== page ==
Archive for January, 2009

Poor profits fuelled by unemployment

It’s inevitable that as companies such as Barclays, Lloyds TSB, Marks & Spencer and even Tesco suffer reduced profits they are developing a strategy that reduces costs by reducing staff.
Such companies then create smaller working teams or integrate the remaining staff into other departments together with their responsibilities.

There is a hidden downside with this strategy.That is that often there isn’t enough time, or motivation due to a sense of emergency, to integrate the new team properly so that they are capable of being as productive as they might be.

Our research, over nine years, into individual and team productivity following the integration of new people shows that only 60% of such changes deliver the results that were anticipated.

Poor communication, lack of understanding of team results and changes in management style all contribute to the potential failure. The result is that costs rise, goals and opportunities are not met and this results in further downsizing.

Companies that are changing their teams need to consider that they are in effect changing the make up of the team dynamic and need to consider a integration period in exactly the same way as if they were to be introducing a new members of staff

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Maintaining Productivity in Downturn

A major challenge for business leaders is to maintain organisational productivity. (Formally defined as the ratio of an organisation’s total output to total input, adjusted for inflation, for a specific period of time).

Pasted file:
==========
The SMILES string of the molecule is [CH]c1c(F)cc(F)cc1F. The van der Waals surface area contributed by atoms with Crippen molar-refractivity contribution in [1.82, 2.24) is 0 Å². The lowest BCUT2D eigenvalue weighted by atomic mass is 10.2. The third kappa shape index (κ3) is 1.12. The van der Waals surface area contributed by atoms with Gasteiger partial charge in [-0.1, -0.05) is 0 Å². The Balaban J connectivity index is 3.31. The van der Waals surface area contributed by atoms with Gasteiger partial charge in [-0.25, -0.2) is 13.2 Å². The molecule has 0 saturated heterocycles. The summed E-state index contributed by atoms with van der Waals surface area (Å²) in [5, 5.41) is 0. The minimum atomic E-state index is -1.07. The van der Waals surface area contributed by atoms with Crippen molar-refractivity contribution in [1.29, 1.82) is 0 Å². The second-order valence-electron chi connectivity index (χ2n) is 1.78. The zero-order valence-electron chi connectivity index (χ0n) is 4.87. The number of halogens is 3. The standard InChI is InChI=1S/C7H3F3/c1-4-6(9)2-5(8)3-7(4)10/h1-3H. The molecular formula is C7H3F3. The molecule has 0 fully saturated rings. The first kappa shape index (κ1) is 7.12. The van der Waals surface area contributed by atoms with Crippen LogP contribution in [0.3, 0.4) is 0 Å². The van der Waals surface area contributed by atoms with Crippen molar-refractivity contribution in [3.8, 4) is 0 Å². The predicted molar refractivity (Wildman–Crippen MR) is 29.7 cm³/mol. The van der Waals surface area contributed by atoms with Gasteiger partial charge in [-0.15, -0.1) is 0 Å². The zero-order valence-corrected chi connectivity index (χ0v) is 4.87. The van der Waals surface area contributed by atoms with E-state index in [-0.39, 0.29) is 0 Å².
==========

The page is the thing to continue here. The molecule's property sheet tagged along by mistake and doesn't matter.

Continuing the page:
Yet is this challenge made more difficult during a downturn?

One of the inputs in the formula is the workforce but at this time when many companies are laying off their people talent. The question that should be asked is how this affects the productivity of those that remain and can improvements in productivity be sustained under such circumstances?

During the previous downturn I was involved with a company that made a series of redundancies and each time a new redundancy was announced productivity collapsed in other parts of the organisation. This wasn’t to say that people seemed to stop working, on the contrary everyone seemed very busy.

However, productivity continues to fall as people discussed the worsening situation and the company’s Directors buried themselves in their offices stating that they were busy “saving the company”.

Too often business leaders might assume that they are unable to positively affect the situation and that under the circumstances a drop in morale is inevitable. I disagree with this assumption and advise far greater “management visibility” at such times.

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